Once the industry standard in the 1990s, CAT3 cabling today is mostly used for the most basic phone system configurations. It’s limited data capabilities (10Mbps at 16 MHz), make it the recommended solution when your business only requires a basic phone system with occasional internet access and provides a nice, clean voice signal that will suit your specific needs.. For companies requiring more substantial internet/ethernet capabilities, one of the solutions listed above are recommended.
Fiber Optic Cabling?
Fiber Optic cabling provides high bandwidth and is typically used for backbone connections between localized networking equipment and is becoming the preferred choice for high quality connections. We install, test and maintain multi-mode and single-mode fiber (Inside and Outside)
Fiber Optic Advantages:
– Increased Distances – as much as 10,000 to 15,000kmIncreased Speed
– 10Gb and Increasing Future-ProofSafe and Secure Lightweight and Compact
– 250 microns (quarter of a mm) in diameter; a 12 core (12 fiber) cable may be less than 8 mm in diameter for indoor use
Types of Fiber Optic Glass:
Two main types of fiber glass exist: single mode (OS1, OS2) and multimode (OM1, OM2, OM3, OM4).
Single mode fiber has a small light-carrying core of 8 to 10 microns (μm) in diameter. It is normally used for long distance transmissions with laser diode-based fiber optic transmission equipment. Single mode fiber, due to its advanced design, has (theoretically) infinite bandwidth.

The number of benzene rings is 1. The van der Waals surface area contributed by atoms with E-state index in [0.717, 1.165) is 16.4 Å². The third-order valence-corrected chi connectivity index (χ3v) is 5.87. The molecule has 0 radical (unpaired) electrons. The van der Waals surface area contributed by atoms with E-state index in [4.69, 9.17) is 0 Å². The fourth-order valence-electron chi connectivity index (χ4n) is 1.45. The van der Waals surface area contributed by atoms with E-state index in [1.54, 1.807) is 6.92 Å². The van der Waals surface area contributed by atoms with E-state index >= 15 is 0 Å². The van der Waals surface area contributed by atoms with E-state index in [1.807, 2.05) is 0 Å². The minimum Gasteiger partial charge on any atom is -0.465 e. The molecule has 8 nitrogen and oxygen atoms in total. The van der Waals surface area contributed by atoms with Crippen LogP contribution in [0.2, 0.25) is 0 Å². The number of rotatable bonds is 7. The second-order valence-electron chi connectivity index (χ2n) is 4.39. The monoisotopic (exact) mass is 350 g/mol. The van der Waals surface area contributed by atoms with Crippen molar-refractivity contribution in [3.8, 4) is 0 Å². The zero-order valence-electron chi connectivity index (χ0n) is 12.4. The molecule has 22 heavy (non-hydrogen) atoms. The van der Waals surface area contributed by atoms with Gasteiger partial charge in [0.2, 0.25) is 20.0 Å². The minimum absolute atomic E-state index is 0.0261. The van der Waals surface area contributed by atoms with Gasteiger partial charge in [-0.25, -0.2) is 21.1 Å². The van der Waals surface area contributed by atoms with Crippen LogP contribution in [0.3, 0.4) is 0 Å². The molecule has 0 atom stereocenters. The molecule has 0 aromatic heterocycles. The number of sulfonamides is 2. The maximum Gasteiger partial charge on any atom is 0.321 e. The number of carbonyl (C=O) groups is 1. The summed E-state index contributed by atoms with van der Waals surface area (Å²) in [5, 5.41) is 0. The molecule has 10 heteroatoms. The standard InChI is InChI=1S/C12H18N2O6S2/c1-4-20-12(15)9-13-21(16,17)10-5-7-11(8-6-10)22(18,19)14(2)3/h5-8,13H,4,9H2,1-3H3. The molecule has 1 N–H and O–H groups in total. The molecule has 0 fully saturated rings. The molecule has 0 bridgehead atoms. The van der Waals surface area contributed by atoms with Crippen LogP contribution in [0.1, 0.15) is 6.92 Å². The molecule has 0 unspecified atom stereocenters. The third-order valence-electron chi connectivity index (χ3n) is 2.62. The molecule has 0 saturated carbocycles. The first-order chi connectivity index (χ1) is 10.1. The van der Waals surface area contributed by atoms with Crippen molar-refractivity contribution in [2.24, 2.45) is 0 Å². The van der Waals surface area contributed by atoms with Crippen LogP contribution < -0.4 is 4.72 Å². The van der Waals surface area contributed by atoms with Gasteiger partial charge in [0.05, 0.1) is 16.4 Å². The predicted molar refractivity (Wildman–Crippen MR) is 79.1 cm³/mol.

Typical Single Mode Fiber Signal Range:
|Gigabit||1000BASE-LX||5 km||1310 nm|
|10 Gigabit||10GBASE-LX4||10 km||1310 nm|
|10GBASE-E||40 km||1550 nm|
|40 Gigabit||40GBASE-LR4||10 km||1310 nm|
|40GBASE-FR||2 km||1310 nm|
|100 Gigabit||100GBASE-LR4||10 km||1310 nm|
Multimode Distance Limitations
Multimode fiber, on the other hand, has a relatively large light-carrying core, usually about 50 μm or larger in diameter. This fiber type is usually used for short distance transmissions with LED or laser-based fiber optic equipment. With the larger core, multiple frequencies of light have room to travel down the cable’s length, bouncing off the cladding around the core. Ultimately, modal dispersion creates distance limitations when working with multimode fiber: at a certain point, the spread of the light waves becomes so great that it becomes difficult to determine the waveform’s leading and trailing edges, making the signal nonfunctional.